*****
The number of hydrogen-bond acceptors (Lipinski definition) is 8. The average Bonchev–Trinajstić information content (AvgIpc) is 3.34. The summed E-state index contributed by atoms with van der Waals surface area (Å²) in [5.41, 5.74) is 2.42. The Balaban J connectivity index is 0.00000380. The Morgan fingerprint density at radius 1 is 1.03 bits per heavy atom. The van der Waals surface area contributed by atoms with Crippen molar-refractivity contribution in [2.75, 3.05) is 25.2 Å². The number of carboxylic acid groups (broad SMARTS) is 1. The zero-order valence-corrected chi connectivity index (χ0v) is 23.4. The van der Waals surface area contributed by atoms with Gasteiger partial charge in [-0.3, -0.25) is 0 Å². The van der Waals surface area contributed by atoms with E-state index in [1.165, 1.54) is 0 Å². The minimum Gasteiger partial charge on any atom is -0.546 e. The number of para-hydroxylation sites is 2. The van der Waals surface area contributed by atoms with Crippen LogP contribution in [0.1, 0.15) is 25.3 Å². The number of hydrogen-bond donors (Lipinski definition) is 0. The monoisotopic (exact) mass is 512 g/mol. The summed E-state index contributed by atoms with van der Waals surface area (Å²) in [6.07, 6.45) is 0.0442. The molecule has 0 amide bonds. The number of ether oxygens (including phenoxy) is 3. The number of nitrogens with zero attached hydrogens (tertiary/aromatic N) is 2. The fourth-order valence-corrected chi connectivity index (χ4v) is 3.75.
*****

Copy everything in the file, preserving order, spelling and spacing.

The number of hydrogen-bond acceptors (Lipinski definition) is 8. The average Bonchev–Trinajstić information content (AvgIpc) is 3.34. The summed E-state index contributed by atoms with van der Waals surface area (Å²) in [5.41, 5.74) is 2.42. The Balaban J connectivity index is 0.00000380. The Morgan fingerprint density at radius 1 is 1.03 bits per heavy atom. The van der Waals surface area contributed by atoms with Crippen molar-refractivity contribution in [2.75, 3.05) is 25.2 Å². The number of carboxylic acid groups (broad SMARTS) is 1. The zero-order valence-corrected chi connectivity index (χ0v) is 23.4. The van der Waals surface area contributed by atoms with Gasteiger partial charge in [-0.3, -0.25) is 0 Å². The van der Waals surface area contributed by atoms with E-state index in [1.165, 1.54) is 0 Å². The minimum Gasteiger partial charge on any atom is -0.546 e. The number of para-hydroxylation sites is 2. The van der Waals surface area contributed by atoms with Crippen LogP contribution in [0.1, 0.15) is 25.3 Å². The number of hydrogen-bond donors (Lipinski definition) is 0. The monoisotopic (exact) mass is 512 g/mol. The summed E-state index contributed by atoms with van der Waals surface area (Å²) in [6.07, 6.45) is 0.0442. The molecule has 0 amide bonds. The number of ether oxygens (including phenoxy) is 3. The number of nitrogens with zero attached hydrogens (tertiary/aromatic N) is 2. The fourth-order valence-corrected chi connectivity index (χ4v) is 3.75.